Eastern Massachusetts Bird Sightings

Increasing numbers of sea ducks, Northern Gannets, Double-crested Cormorants, and various other seabird species are migrating in good numbers along the coast right now, especially when there are accompanying onshore winds from the north or north-east.  Most abundant of these species in the next few weeks are likely to be Surf, White-winged, and Black scoters, Common Eiders, Red-breasted Mergansers, and Common Loons.  In addition to migrating sea ducks and seabirds, good numbers of Blue Jays and increasing numbers of Purple Finches, and Pine Siskins are starting to be reported. Read More

Hawk migration is still in progress, with Ospreys, Sharp-shinned Hawks, Merlins, and Peregrine Falcons now among the more common species still moving, along with the vanguard of the Red-shouldered and Red-tailed Hawk migration. Wachusett Mountain in Princeton and barrier islands along the coast tends to be the best vantage points for observing hawk migration at this time of year.  In addition to hawk migration, the weeks ahead also promise to host large numbers of migrating sea ducks along the coast.  Most abundant of these species in the next few weeks are likely to be Surf, White-winged, and Black scoters, Common Eiders, and Red-breasted Mergansers. Read More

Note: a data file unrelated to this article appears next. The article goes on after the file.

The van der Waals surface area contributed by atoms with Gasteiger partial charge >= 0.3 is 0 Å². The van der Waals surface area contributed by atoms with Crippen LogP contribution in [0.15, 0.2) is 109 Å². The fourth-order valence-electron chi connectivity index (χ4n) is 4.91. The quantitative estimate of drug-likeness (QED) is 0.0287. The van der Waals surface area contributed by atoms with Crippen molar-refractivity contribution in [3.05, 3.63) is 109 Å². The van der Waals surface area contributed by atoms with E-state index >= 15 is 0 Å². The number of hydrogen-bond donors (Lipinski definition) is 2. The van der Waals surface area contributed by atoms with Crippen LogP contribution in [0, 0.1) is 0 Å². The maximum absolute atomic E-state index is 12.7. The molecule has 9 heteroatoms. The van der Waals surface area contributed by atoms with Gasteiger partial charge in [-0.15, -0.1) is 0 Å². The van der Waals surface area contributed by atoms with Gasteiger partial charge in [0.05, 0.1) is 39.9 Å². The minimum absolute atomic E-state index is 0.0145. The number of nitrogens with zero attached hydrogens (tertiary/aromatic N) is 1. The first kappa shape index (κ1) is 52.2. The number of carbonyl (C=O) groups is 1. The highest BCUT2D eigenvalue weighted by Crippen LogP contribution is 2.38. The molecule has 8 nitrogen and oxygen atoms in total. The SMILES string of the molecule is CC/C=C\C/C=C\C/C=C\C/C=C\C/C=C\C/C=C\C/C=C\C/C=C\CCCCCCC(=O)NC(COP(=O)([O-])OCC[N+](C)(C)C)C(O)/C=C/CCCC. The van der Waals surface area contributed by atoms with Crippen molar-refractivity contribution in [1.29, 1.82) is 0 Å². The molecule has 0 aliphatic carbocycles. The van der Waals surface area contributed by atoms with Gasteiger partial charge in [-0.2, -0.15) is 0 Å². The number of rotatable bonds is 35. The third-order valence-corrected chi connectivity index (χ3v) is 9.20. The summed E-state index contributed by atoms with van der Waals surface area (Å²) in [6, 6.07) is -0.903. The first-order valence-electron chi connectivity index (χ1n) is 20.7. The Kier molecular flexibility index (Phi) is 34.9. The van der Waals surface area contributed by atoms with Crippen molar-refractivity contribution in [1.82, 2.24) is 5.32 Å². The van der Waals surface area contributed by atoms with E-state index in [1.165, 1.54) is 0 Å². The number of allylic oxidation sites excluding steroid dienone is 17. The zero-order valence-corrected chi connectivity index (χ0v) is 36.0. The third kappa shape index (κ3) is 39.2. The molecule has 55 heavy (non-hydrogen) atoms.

Hawks are still moving in good numbers, although the largest Broad-winged Hawk flights have now past.   Wachusett Mountain in Princeton continues to be one of the best vantage points for observing hawk migration.  This a good time to see decent numbers of Sharp-shinned Hawks, as well as the vanguard of Red-shouldered and Red-tailed Hawk migration.  Any day with cool conditions the night before and accompanying north or northwest winds the following day is likely to produce a significant movement of hawks right now.  Be particularly watchful from hill or mountaintops with a clear view of the northern horizon. Read More